The Yukon Workplace Health and Safety Regulations (WHS Regulations) are rules to help everyone in the workplace—employers, supervisors and workers—improve workplace safety cultures. In workplaces, employers are responsible for protecting both the physical and psychological health and safety of their workers. Workers are responsible for following the safe work practices developed by employers.
The Regulations are available at Regulations.
Under the Violence and Harassment Prevention Regulation, a workplace must put measures in place to help prevent injuries that may occur as a result of violence or harassment. The Regulation came into force on September 4, 2021.
All current requirements for compliance under existing Regulations remain in effect. Employers, supervisors and workers are responsible for the health and safety of workplaces, this includes preventing workplace violence and harassment.
Violence and harassment are not welcome in the workplace, but they exist as serious problems in many Yukon workplaces.
Workplace violence is generally understood as the threatened, attempted or actual application of physical force toward a worker that is likely to cause harm or lead a worker to believe that they are likely to be harmed.
Workplace harassment is generally understood as any objectionable comments or behaviours that we know, or should know, are likely unwelcome. This includes any inappropriate comments or objectionable behaviour relating to a worker’s sex, sexual orientation, gender identity or gender expression, age, disability, religious beliefs or ethnic background. Examples include sexual advances, bullying, insults, threats, inappropriate jokes or images, gossip, vandalism and isolation.
Risks of violence and harassment are higher in some sectors. In Canada, the sectors where workers experience the highest rates are health care, education, government, emergency services and the service sector (particularly tourism and hospitality, restaurant and food services, and retail).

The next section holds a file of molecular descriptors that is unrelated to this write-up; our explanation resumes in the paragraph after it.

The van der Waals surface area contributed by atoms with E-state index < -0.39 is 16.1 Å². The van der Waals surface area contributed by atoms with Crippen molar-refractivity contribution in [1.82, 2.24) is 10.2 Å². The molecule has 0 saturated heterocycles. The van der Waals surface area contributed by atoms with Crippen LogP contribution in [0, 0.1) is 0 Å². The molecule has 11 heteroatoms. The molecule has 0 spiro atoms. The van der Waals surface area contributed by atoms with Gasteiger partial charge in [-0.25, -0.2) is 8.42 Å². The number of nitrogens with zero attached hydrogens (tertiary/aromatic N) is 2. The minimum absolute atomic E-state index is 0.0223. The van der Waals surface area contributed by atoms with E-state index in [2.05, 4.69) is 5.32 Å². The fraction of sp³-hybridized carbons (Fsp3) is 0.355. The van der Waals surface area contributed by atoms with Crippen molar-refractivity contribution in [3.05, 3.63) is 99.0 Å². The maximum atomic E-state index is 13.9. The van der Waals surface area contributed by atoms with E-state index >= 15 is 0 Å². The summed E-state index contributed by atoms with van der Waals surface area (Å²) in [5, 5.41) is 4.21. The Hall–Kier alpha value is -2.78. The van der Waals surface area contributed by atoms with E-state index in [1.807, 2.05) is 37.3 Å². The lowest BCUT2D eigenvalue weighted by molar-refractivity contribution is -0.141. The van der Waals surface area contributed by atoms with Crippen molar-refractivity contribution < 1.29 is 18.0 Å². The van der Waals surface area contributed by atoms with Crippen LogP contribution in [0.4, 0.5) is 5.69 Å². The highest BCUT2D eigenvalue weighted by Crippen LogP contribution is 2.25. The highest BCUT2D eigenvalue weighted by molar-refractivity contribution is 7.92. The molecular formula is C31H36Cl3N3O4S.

Sources of violence and harassment can be employers, managers, supervisors, co-workers, customers, clients, members of the public, family members and strangers.
Effects of violence and harassment can be harmful to the victims, bystanders and witnesses, as well as to the organization itself. They can be both immediate and long term.
For individuals, the effects can include minor or serious physical injuries, temporary or permanent physical disability, shock, anxiety and psychological trauma.
For organizations, the effects can include low morale, increased job stress, increased absenteeism and turnover, reduced trust of management and co-workers, and a hostile working environment.
It’s not harassment when managers and supervisors are exercising managerial authority. For example, giving instructions, changing workers’ job duties, determining schedules and workloads, evaluating performance or taking disciplinary actions.
Healthy and safe workplaces
We all want to keep healthy and safe at work. Positive and collaborative workplaces are key to protecting workers’ physical and psychological health and safety. We can all influence workplace culture by the things we say and do to encourage safe and acceptable behaviour.
The Violence and Harassment Prevention Regulation requires employers to demonstrate their commitment to creating healthy and safe workplaces that are free of violence and harassment.
Workers' Safety and Compensation Board
Workers' Safety and Compensation Board (WSCB) works with employers, supervisors and workers. We aim to improve workplace health and safety and to help workers who may be injured on the job. We have clearly defined roles and responsibilities. There are limits to what legislation allows WSCB to do.
Experiencing workplace violence or harassment is distressing. Making sure everyone knows and understands what to expect from WSCB—what we can and cannot do—can help.
The role of safety officers